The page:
Interestingly enough, after I withdrew, the remaining members of the collaborative team actually suggested that they see if my former client would be willing to continue in the collaborative process with a different collaborative attorney - one to whom she owed no money. They actually proposed this at the end of a debriefing conference call we had. In other words, it was somehow "collaborative" for me to be stiffed by my client while they continue generating income from a case that I initiated. As an aside, when I recently learned that a member of that "collaborative" team was presenting to the members of one of my collaborative practice groups, I posted on the social media that the collaborative community might benefit by concerning itself with the character of some of its trainers. I was told that my comment troubled the members of the collaborative practice group that ultimately declined to admit me as a member. By the way, before I withdrew from that case, that particular "collaborative" professional had told me that I should not concern myself with whether or not I would be paid for my work because I would learn a great deal from the more seasoned collaborative professionals involved on the case.

In his book titled "Power through Collaboration - The Formula for Success in Challenging Situations," Stephen Willis, Ph.D. sets forth what he refers to as "common misconceptions about collaboration." The following "misconceptions" applied to the case I just described:

"The disparity between self-professed and actual behavior can have serious consequences. In critical situations a lack of real collaboration can put people on a collision course with disaster. Yet all the while those same people can mistakenly albeit sincerely hold themselves out as collaborating.... With great sincerity, people can believe their actions are collaborative despite those with whom they are supposedly collaborating feeling exactly the opposite!
Mistaking the mere act of working together on a task for collaboration can lead to the erroneous conclusion that collaboration is ineffective. The reality is the act of not collaborating is what is ineffective. Ironically, collaboration is often deemed ineffective when the real problem is a lack of collaboration.
Often working together on a task is not needed and is counterproductive. Working alone sometimes can be faster, cheaper, or produce the best results, and can still be a part of collaborating.
People can have much to gain by working together, but may still work against, sabotage, and outright fight with each other.... Collaboration can occur even when goals being worked on are not shared or of direct mutual benefit.
Collaboration is first and foremost about people. A manager at a Fortune 100 company well known for its use of collaboration tools and processes described it to me this way: ... 'The real issue comes down to how motivated are the participants to SHARE information with each other - to want to give as much as they get from each other. That is the key to it. Sometimes the tools help - sometimes they can interfere.'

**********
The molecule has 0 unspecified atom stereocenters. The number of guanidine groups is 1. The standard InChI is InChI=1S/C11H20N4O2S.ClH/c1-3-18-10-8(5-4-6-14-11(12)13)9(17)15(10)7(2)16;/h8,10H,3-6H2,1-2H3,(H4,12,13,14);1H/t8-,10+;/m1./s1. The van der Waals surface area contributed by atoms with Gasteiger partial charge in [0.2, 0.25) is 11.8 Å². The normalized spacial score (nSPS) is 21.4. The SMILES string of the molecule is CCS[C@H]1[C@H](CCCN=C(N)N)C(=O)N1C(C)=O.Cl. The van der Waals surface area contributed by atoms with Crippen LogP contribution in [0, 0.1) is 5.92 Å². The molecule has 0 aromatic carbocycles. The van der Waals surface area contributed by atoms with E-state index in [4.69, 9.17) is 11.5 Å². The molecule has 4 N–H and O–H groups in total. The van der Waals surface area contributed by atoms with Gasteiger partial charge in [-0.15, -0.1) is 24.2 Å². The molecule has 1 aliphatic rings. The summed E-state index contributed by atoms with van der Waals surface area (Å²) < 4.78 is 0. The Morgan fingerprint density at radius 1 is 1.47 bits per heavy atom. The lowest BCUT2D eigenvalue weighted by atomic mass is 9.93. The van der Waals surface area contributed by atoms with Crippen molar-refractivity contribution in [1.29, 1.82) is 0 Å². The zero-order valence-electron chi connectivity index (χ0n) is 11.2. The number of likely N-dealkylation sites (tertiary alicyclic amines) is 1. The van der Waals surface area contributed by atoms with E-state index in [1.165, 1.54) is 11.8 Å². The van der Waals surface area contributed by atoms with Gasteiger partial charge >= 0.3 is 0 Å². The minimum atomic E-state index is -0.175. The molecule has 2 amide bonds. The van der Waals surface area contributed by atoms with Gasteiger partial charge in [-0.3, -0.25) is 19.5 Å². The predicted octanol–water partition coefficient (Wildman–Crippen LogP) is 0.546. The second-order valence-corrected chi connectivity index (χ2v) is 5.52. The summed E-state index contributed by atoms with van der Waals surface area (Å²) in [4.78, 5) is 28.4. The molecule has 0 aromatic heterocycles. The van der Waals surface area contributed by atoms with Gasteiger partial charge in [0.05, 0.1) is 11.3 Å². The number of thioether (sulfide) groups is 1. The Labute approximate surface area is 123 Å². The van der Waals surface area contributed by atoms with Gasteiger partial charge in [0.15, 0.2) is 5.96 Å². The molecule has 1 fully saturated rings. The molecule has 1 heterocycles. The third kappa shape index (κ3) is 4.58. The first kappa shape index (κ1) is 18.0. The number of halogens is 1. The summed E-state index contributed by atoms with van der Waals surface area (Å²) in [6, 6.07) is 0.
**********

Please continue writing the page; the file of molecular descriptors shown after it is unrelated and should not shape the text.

Collaboration Does Not Mean the Absence of Differences, Disagreements, or Conflict. Collaboration often fosters, greater cohesion and harmony, but that does not mean having to be polite, nice, and agreeable to everyone all the time. The absence of conflict is neither required for nor indicative of collaboration, and can sometimes indicate the opposite. Collaboration is about getting results, not kumbaya.... A facade of harmony that prevents crucial issues from being addressed can be detrimental. As Edwin Land, the co-founder of the Polaroid Corporation stated, 'Politeness is the poison of collaboration.' Yet politeness is a common substitute when genuine collaboration is lacking or difficult to obtain.
Collaboration Does Not Require Being Leaderless and Egalitarian.... Organizational structure can discourage troublesome behaviors and promote effective cooperation only to the extent that people's personality types and motivations allow. The particular types and motivations involved trump and readily over-ride structure and process.
Collaboration is not synonymous with giving up power and being weak and defenseless. It is not just being agreeable or obsequious. It is not about always accommodating, conceding, rolling over, and giving in and going along. It is not about obedience to the preferences or dictates of a group or larger community. Indeed such behavior is more typical of enslavement or of cooperative behavior coerced by force or economic necessity. Disempowered individuals are not capable of working willingly and freely. Consequently, they are much less effective as potential collaborators. Collaboration withers away whenever people are not empowered."

I should point out that my experience was by no means an isolated incident because the © Collaborative Divorce Institute subsequently developed "Streamlined Protocols Training for Collaborative Divorce." Among other things, those Protocols provide that the following is to be completed before the CCA meeting: (1) "Gather all financial information that you think will be needed; and (2) gather all legal information as requested by your Collaborative Lawyer." Nevertheless, I am going to once again ask the following question: "You can call a process 'Collaborative Divorce,' but without 'collaboration,' what the hell is it?" I STRONGLY encourage the collaborative community to invite Stephen Willis, Ph.D. to conferences as a plenary speaker because these very serious issues must be adequately addressed.